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Indreculity of Thomas

Except I shall see in-His-hands the print of the nails, and put my finger into the print of the nails, and thrust my hand into His side, I will not believe.
– John 20:20

These words of the doubting Apostle reflect the thinking of many present day Christians. To­day, there are many doubters – they believe not. They expect to see signs and wonders, they deny all that cannot be seen with their eyes, touched with their hands, heard with their ears. They be­lieve many facts of history upon the testimony of others, but in re­ligious matters, they doubt every­thing. Jesus said, “Blessed are they that have not seen, and yet have believed.”

It has been made easy to dis­believe in the present day. If there is one thing more than another characteristic of the present day, it is lack of faith. A spirit of in­credulity pervades. Irreligion is fashionable-incredulity tempting. Many are governed by fashion— they want to be popular. They foolishly think that the road to popularity is the denial of the re­ligion of Christ and the doubting of everything in religious matters. One of the reasons is we live so much in the exterior of things the unseen forces seem unreal.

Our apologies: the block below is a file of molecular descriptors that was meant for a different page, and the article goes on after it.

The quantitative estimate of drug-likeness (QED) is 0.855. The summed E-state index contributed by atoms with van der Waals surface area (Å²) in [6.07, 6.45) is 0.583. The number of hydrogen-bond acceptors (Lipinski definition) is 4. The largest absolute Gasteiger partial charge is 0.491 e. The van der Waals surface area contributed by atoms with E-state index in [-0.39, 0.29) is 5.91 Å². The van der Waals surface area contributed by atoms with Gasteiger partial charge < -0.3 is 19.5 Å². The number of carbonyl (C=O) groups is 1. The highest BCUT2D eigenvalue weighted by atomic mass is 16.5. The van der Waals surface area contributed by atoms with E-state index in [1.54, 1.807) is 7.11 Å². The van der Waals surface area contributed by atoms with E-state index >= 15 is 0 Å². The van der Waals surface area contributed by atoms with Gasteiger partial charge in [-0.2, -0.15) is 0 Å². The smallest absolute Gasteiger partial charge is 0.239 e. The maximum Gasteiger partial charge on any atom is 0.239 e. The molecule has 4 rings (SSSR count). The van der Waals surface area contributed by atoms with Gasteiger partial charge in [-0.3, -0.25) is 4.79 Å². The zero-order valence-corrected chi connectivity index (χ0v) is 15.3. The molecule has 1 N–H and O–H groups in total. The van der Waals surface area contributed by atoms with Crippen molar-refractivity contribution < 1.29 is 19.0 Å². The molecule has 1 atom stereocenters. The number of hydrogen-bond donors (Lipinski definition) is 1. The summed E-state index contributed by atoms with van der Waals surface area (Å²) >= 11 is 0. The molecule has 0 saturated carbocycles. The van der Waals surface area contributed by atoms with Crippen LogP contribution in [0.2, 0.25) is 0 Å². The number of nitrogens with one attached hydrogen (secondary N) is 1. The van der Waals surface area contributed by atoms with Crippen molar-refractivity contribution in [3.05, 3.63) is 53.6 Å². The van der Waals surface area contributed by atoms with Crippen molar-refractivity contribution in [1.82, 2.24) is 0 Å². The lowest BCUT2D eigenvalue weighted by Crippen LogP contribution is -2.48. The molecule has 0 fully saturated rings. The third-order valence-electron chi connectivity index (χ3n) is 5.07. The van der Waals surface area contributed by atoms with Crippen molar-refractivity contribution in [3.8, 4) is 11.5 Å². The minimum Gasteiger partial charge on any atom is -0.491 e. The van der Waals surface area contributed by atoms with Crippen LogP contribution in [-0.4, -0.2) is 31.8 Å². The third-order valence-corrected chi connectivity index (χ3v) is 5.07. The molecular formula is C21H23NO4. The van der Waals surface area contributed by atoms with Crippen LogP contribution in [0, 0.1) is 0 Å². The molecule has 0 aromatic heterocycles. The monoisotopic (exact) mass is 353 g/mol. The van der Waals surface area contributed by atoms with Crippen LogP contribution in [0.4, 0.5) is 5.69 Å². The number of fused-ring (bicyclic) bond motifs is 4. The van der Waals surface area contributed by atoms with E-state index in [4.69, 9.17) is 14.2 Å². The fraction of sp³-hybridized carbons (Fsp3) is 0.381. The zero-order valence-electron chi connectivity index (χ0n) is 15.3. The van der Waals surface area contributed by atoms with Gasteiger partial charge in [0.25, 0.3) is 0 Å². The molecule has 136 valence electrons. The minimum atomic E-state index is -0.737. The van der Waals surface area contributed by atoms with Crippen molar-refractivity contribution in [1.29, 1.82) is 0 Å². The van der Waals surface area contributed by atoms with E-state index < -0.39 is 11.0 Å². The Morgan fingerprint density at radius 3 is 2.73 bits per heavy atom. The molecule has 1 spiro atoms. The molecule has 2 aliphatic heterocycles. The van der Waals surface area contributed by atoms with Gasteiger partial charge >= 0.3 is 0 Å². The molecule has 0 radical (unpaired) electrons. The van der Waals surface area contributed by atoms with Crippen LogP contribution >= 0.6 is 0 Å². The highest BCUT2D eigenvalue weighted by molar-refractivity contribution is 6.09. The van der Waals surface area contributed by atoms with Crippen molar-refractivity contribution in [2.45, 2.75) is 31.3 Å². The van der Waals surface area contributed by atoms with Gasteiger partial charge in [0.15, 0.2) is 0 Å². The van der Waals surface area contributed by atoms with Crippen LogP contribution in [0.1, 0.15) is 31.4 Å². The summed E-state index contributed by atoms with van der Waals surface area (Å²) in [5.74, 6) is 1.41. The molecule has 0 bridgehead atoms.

It is a distressed and confused world in which we live today. We are living in a time of rapid changes when the labors and care­ful building of long years of strug­gle are ruthlessly destroyed. The modern mind is torn by contra­dictory ideas and incompatible de­sires. We are substituting trivial illusions for magnificent faiths. There is a famine in the world – not only a famine of bread, nor a thirst for water, but of hearing the word of God. Jesus said. “I am the bread of life: he that cometh to me shall never hunger: and he that believeth on me shall never thirst.”